Concerned residents of Jos, the Plateau State capital have decried the increase in the price of charcoal in the state.
Some of the residents, who spoke with the News Agency of Nigeria (NAN) on Thursday in Jos, lamented that the price of the commodity had gone through the roof.
Miss Jennifer Godwin, a student and regular user of charcoal attributed the hike in the price of the commodity to the surge in the price of cooking gas in the country.
Godwin, who described charcoal as one of the safest and cheapest means of cooking, added that the increase in its price had made life more difficult for poor Nigerians.
“For instance, when you buy N100 worth of charcoal, it lasts you a longer time than other means of cooking.
“But with the hike in the price of cooking gas, a lot of people that were not using charcoal had now resorted to using it.
“The poor masses who can’t afford gas or kerosene usually have a soft landing with charcoal, but today, the price has also increased and it is a serious problem for them,” she said.
Another resident, Hajara Osomobu, a food seller, said the surge in the price of charcoal had affected the operation of most food vendors in the state.
Osomobu, who says she uses both gas and charcoal to prepare food in the canteen, decried that the daily increase in the price of the two commodities.
She said the situation had posed a serious setback to her business, hence forcing her to also increase the price of her food.
Another food vendor, Mrs Bridget Stephen, said that apart from the rise in the price of charcoal, the quality and quantity of the commodity had also gone down.
Stephen explained that a bag of charcoal, which was sold for N1,500, is now N2,500.
“It is not just the increase in the price of charcoal but the quality and quantity has also reduced.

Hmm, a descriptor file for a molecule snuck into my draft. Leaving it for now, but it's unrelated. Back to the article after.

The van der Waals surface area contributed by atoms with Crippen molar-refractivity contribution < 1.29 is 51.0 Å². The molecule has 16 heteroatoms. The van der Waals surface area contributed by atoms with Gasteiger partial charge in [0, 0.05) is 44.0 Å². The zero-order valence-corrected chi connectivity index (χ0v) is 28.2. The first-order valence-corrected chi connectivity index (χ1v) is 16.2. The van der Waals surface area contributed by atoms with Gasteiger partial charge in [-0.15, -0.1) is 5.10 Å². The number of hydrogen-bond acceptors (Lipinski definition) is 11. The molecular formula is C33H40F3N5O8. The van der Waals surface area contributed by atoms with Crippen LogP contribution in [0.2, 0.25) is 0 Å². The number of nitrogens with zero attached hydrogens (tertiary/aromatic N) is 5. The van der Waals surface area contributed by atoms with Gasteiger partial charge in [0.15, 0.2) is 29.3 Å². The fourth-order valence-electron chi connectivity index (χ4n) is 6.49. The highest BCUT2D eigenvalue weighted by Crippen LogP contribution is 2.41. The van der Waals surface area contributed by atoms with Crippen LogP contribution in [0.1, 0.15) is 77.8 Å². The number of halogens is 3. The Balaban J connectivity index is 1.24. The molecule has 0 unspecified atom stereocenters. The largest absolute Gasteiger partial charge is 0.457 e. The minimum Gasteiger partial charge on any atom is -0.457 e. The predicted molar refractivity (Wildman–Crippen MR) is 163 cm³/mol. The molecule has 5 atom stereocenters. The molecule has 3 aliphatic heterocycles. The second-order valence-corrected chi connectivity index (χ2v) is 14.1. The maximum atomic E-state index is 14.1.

“So, instead of increasing our rates because of that, we decided to reduce the quantity of the food per plate so that we can make a profit,” she said.
Mrs Alice Sunday, a charcoal seller, attributed the hike in the price of the commodity to its high demand, and scarcity occasioned by government policy against deforestation as well as insecurity
Sunday, however, agreed that the hike in the price of cooking gas had remained the major factor responsible for the increase in the price of charcoal in the state.
“It is no longer secret that the daily increase in the price of cooking gas has affected other aspects of life.
“As we speak, cooking gas is sold for N700 per kilogram and this simply means that an average Nigerian can hardly afford that.
“So, a lot of them will now prefer to use charcoal which is cheaper, but the high demand and shortage in supply because of government policy and insecurity has brought about a hike in its price as well,” she explained
On his part, Mr Paul Dajan said the situation had forced most Nigerians, particularly those in the urban and semi-urban areas to return to the use of firewood and other means of cooking.
Dajan however, called on the government to address the continuous rise in the price of cooking gas, adding that the ripple effect was biting harder on the poor masses.